David Lu and colleagues from the Georgia Institute of Technology studied samples from the American Museum of Natural History in New York, and found this eyelash to eye length ratio in 22 species of mammals.
The researchers noted that lashes of the optimum length delivered several advantages including minimising dust particles and evaporation of the eye surface. Having built a mini wind tunnel to test the aerodynamic properties of different models of lash lengths, they discovered that lash length also re-directed the airflow.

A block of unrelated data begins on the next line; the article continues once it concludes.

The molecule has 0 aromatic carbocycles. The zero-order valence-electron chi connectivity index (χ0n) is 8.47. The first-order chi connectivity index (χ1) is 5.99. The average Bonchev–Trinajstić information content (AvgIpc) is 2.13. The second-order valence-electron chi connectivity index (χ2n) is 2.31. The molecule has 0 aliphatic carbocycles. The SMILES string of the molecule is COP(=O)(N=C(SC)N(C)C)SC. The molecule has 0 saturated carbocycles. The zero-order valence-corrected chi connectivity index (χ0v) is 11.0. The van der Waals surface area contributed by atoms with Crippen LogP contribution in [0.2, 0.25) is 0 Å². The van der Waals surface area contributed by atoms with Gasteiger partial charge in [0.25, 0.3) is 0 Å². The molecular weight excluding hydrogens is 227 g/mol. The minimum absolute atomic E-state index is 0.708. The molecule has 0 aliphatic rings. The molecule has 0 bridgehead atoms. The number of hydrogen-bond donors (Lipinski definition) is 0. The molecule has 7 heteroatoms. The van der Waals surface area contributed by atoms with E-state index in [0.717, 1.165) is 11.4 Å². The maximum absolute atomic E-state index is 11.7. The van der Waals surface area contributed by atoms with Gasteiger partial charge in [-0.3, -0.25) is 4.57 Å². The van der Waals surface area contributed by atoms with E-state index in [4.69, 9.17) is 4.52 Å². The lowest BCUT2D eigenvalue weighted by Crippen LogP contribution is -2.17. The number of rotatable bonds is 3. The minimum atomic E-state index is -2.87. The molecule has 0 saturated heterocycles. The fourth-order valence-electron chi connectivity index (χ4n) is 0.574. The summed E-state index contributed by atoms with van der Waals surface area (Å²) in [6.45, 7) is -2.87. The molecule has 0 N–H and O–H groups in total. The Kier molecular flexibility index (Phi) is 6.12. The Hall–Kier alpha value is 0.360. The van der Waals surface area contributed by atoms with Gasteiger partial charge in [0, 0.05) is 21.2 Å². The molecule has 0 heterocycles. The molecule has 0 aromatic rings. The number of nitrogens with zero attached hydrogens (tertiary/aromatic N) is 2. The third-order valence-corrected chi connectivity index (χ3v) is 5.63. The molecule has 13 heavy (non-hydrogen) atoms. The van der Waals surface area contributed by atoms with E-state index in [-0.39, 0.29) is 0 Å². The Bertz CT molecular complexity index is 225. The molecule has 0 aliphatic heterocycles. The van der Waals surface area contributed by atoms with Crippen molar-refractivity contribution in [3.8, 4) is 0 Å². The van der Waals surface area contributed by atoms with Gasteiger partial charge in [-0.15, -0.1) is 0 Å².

While longer lashes directed the flow of air to the ocular surface, increasing evaporation, and increasing the likelihood of the eye drying out, shorter eyelashes did not stop the flow of air. Instead they created a ‘stagnation zone’ above the eye’s surface.
The authors suggested that the optimum length minimised dust particles and evaporation of the eye surface. They suggest that ‘eyelash-inspired protection’ could be used to protect optical sensors.